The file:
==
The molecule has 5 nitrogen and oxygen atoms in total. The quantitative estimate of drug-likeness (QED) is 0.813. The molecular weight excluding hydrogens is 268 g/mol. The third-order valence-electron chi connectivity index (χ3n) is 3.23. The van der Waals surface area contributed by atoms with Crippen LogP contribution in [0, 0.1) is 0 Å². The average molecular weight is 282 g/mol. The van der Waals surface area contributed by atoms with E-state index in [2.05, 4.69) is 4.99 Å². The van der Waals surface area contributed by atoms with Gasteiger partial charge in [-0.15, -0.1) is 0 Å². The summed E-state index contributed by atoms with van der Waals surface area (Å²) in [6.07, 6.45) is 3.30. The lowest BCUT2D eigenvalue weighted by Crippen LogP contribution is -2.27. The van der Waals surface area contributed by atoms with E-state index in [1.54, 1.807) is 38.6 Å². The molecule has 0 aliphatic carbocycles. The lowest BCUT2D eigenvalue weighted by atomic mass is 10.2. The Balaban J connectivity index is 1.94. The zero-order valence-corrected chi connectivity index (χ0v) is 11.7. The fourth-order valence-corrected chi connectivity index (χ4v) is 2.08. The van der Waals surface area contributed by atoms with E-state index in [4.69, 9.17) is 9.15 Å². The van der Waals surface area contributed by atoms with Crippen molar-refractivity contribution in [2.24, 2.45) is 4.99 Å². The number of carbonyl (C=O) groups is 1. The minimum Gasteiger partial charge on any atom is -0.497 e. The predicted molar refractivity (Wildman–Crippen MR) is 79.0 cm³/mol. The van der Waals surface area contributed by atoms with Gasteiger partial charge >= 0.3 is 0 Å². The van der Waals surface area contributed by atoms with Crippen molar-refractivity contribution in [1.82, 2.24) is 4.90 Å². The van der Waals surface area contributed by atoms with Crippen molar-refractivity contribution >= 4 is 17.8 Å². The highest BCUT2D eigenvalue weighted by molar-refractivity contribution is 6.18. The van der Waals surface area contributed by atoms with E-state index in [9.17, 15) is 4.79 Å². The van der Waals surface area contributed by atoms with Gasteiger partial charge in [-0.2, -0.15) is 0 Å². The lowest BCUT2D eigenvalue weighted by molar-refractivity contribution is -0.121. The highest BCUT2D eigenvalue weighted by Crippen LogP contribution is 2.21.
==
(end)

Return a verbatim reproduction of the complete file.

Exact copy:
The molecule has 5 nitrogen and oxygen atoms in total. The quantitative estimate of drug-likeness (QED) is 0.813. The molecular weight excluding hydrogens is 268 g/mol. The third-order valence-electron chi connectivity index (χ3n) is 3.23. The van der Waals surface area contributed by atoms with Crippen LogP contribution in [0, 0.1) is 0 Å². The average molecular weight is 282 g/mol. The van der Waals surface area contributed by atoms with E-state index in [2.05, 4.69) is 4.99 Å². The van der Waals surface area contributed by atoms with Gasteiger partial charge in [-0.15, -0.1) is 0 Å². The summed E-state index contributed by atoms with van der Waals surface area (Å²) in [6.07, 6.45) is 3.30. The lowest BCUT2D eigenvalue weighted by Crippen LogP contribution is -2.27. The van der Waals surface area contributed by atoms with E-state index in [1.54, 1.807) is 38.6 Å². The molecule has 0 aliphatic carbocycles. The lowest BCUT2D eigenvalue weighted by atomic mass is 10.2. The Balaban J connectivity index is 1.94. The zero-order valence-corrected chi connectivity index (χ0v) is 11.7. The fourth-order valence-corrected chi connectivity index (χ4v) is 2.08. The van der Waals surface area contributed by atoms with E-state index in [4.69, 9.17) is 9.15 Å². The van der Waals surface area contributed by atoms with Crippen molar-refractivity contribution in [2.24, 2.45) is 4.99 Å². The number of carbonyl (C=O) groups is 1. The minimum Gasteiger partial charge on any atom is -0.497 e. The predicted molar refractivity (Wildman–Crippen MR) is 79.0 cm³/mol. The van der Waals surface area contributed by atoms with Gasteiger partial charge >= 0.3 is 0 Å². The van der Waals surface area contributed by atoms with Crippen molar-refractivity contribution in [1.82, 2.24) is 4.90 Å². The van der Waals surface area contributed by atoms with Crippen molar-refractivity contribution >= 4 is 17.8 Å². The highest BCUT2D eigenvalue weighted by molar-refractivity contribution is 6.18. The van der Waals surface area contributed by atoms with E-state index in [9.17, 15) is 4.79 Å². The van der Waals surface area contributed by atoms with Gasteiger partial charge in [-0.2, -0.15) is 0 Å². The lowest BCUT2D eigenvalue weighted by molar-refractivity contribution is -0.121. The highest BCUT2D eigenvalue weighted by Crippen LogP contribution is 2.21.